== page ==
Parameterized JSF Facelets Validators


You’d be surprised how hard it is to find good information about how you’re supposed to setup validators that you can parameterize with attributes in your tags; most about validators is very basic and very JSF-only. Or you won’t be surprised at all, because you searched until loss of sanity like me and found this blog. Whatever, here you can read what I found out.

So at first I made the error in not realizing validators under Facelets should be defined in their own facelets tag library. I hadn’t really worked myself into the the theory behind Facelets; I just picked it up as I went… as I do with most things, but there you have it. Turns out Facelets actually makes things very easy concerning validators, were it not for one sneaky little detail:

parameterizable validators are stateful validators

We’ll come back to it, but validators generally lose state after the page has been built by Facelets and you have to manually restore that state (including the previously set parameters), by implementing the StateHolder interface.

Oracle has a good article on StateHolder Validators, though I only found it after I learned what to look for.

I resorted to a rather crude catch’em all solution, that tucks away the boilerplate code involved.

Creating a parameterizable validator

Having validators with configurable properties involves the following basic steps:

  • 1. create a JSF validator with the properties you wish to set in your tags
  • 2. register the validator with your faces-config as you normally would in JSF
  • 3. create a Facelets taglibrary file and register it with your application
  • 4. add an entry to this tablib file that defines a validator and points to the faces-config one
  • 5. that’s it, no properties need to be explicitly defined, Facelets will take care of that

We’ll add one more step to it to make the validators actually work:

  • 1.5. modify the validator with a StateHolder solution

1. Create a JSF Validator

So for this example I’m going to take a simplified version of the age validator I made earlier in Streamline your JSF validation framework.

So this validator already has some properties for min and max age we can use. In the previously post article they didn’t work properly though, we’ll fix that today.

2. Register the validator with JSF in faces-config

So before we can use the validator in Facelets, JSF needs to recognize it. Here’s the piece of xml that does that in faces-config.xml:

So you may have noticed I didn’t really use a normal validator id. That’s because I don’t want to confuse them with normal validators for use in JSF only and to illustrate their significance in wiring them to Facelets. Instead I’m using a sort of grouping id by using a shortened version of their full package (for converters it would be quintor.converter.SomeConverter).

3. Create a Facelets tag library file and register it with the application

To be able to use the validators in Facelets, and thereby making use of Facelets parameterizing capabilities, we need to use yet another xml file that Facelets needs.

Create a file in the META-INF webapp folder; I’ll call mine ‘quintor-validators.taglib.xml’. I picked that up from another project that used this convention. Next the taglib file needs to be registered with the web.xml:

4. Add entry that uses the faces-config validator

Here’s the validator definition inside quintor-validators.taglib.xml:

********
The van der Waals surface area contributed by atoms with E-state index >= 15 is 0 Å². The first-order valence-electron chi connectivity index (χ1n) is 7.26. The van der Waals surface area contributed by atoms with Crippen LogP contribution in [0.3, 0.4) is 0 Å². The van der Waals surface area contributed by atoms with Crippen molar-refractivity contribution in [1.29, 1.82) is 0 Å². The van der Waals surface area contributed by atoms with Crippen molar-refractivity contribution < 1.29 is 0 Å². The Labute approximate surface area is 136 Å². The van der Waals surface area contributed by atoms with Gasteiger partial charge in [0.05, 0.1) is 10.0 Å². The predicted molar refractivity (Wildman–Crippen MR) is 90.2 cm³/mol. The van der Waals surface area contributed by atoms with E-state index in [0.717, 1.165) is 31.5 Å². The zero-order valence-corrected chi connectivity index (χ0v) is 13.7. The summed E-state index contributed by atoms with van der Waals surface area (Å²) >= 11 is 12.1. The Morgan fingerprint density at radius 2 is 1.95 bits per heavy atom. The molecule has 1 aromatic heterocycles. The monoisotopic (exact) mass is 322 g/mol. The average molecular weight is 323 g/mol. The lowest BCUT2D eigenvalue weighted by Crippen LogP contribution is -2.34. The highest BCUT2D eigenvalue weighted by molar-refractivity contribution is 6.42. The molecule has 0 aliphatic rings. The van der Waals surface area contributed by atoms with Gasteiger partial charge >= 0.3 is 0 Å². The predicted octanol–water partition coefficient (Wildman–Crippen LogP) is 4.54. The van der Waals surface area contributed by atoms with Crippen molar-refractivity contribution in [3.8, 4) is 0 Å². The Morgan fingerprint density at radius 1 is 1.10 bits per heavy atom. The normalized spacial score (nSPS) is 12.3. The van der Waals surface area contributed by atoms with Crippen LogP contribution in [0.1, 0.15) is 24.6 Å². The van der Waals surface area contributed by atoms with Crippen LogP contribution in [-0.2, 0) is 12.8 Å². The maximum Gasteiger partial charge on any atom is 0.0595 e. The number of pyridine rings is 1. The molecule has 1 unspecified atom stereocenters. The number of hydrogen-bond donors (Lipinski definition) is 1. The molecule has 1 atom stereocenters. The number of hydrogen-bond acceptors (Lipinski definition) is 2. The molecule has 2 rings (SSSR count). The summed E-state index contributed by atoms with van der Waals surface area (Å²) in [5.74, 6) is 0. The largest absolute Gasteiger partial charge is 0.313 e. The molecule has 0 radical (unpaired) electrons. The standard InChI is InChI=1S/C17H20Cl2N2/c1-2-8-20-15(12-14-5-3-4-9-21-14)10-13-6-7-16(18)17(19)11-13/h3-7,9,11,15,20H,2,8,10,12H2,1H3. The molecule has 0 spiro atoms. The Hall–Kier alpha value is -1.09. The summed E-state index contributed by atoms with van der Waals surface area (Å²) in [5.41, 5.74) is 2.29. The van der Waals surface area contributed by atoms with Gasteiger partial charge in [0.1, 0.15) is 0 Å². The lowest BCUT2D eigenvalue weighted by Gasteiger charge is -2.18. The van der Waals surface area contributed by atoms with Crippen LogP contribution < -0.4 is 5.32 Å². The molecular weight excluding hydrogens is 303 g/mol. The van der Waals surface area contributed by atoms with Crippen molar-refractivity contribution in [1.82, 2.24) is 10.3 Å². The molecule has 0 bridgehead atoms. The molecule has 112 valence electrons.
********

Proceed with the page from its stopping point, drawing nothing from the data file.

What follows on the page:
1.5. Finally let’s focus on the ‘state problem’

Currently, the age validator is ready to go, if it weren’t for the fact it forgets any value set in the tag. For instance, take the following tag example:

Here the minimum age of 18 is set for validation. If we were to debug the validator, we’d notice the setter is being called when the page is being build up. If we then submit the form, the validator is recreated, but the setter is not being called again thus the validator reverts to its default values!

How then, can we keep the values set by the attributes? The answer lies in the StateHolder interface that comes with JSF, or rather why you need StateHolder. The problem lies in the fact that JSF keeps everything page scoped by default and stores all components in the Response object (which would explain why the setter is being called during page-build). Through the use of the StateHolder interface, JSF is able to carry a component’s state across requests and responses.

An alternative to StateHolder would be to make the validator serializable, as the MyFaces wiki reveals on JSF State Management, but that’s a rather implicit solution. I’d prefer the explicit version by implementing StateHolder. Instead of having each and every validator implement StateHolder, I chose for a more ‘catch all’ solution. This solution involves an abstract base class that stores the complete state of a given component (validator or converter) and restores this.

Here’s the class and GenericUtils which harbors some boilerplate code:

So what happens is that we just ignore transient and let JSF deal with that. But when saving/restoring state we just crudely take Apache’s BeanUtils and create a clone of the current validator instance and take over all of its properties, which will now need getter methods as well. The copied state is limited by what properties on the validator has getters/setters defined for them. When JSF is asking the validator to restore its previously stored state, we just slam the cloned validator’s properties on the current one.

Here’s the modified AgeValidator now: modified

The new version only has some getter methods added so that the abstract stateholder class can retrieve the values for state-saving. Now, the validators are being parameterized by Facelets (common conversions done automagically) and the attributes on the tags are being remembered on the validator to the point of actual validation.

Nice, huh.


Leave a Reply